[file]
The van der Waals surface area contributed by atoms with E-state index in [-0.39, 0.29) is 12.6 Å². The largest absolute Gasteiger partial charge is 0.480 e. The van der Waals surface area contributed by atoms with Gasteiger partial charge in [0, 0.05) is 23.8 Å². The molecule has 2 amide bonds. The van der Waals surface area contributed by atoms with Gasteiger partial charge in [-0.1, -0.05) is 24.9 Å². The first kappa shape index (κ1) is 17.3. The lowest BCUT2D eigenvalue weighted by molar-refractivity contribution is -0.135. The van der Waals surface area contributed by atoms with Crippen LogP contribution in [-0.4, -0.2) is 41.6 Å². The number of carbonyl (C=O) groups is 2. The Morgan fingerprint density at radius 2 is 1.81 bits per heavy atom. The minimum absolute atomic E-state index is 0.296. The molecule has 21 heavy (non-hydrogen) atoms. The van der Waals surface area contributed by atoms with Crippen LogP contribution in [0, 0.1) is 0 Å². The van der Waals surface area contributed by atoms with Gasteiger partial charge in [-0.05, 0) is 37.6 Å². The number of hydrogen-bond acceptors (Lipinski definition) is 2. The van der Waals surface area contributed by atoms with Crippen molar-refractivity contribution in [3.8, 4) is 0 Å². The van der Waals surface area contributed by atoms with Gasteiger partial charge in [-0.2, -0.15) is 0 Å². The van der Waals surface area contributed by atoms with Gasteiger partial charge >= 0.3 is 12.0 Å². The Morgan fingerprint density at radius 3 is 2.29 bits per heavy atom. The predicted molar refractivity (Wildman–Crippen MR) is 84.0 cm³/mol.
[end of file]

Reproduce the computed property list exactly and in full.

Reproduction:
The van der Waals surface area contributed by atoms with E-state index in [-0.39, 0.29) is 12.6 Å². The largest absolute Gasteiger partial charge is 0.480 e. The van der Waals surface area contributed by atoms with Gasteiger partial charge in [0, 0.05) is 23.8 Å². The molecule has 2 amide bonds. The van der Waals surface area contributed by atoms with Gasteiger partial charge in [-0.1, -0.05) is 24.9 Å². The first kappa shape index (κ1) is 17.3. The lowest BCUT2D eigenvalue weighted by molar-refractivity contribution is -0.135. The van der Waals surface area contributed by atoms with Crippen LogP contribution in [-0.4, -0.2) is 41.6 Å². The number of carbonyl (C=O) groups is 2. The Morgan fingerprint density at radius 2 is 1.81 bits per heavy atom. The minimum absolute atomic E-state index is 0.296. The molecule has 21 heavy (non-hydrogen) atoms. The van der Waals surface area contributed by atoms with Crippen LogP contribution in [0, 0.1) is 0 Å². The van der Waals surface area contributed by atoms with Gasteiger partial charge in [-0.05, 0) is 37.6 Å². The number of hydrogen-bond acceptors (Lipinski definition) is 2. The van der Waals surface area contributed by atoms with Crippen molar-refractivity contribution in [3.8, 4) is 0 Å². The van der Waals surface area contributed by atoms with Gasteiger partial charge in [-0.2, -0.15) is 0 Å². The van der Waals surface area contributed by atoms with Gasteiger partial charge >= 0.3 is 12.0 Å². The Morgan fingerprint density at radius 3 is 2.29 bits per heavy atom. The predicted molar refractivity (Wildman–Crippen MR) is 84.0 cm³/mol.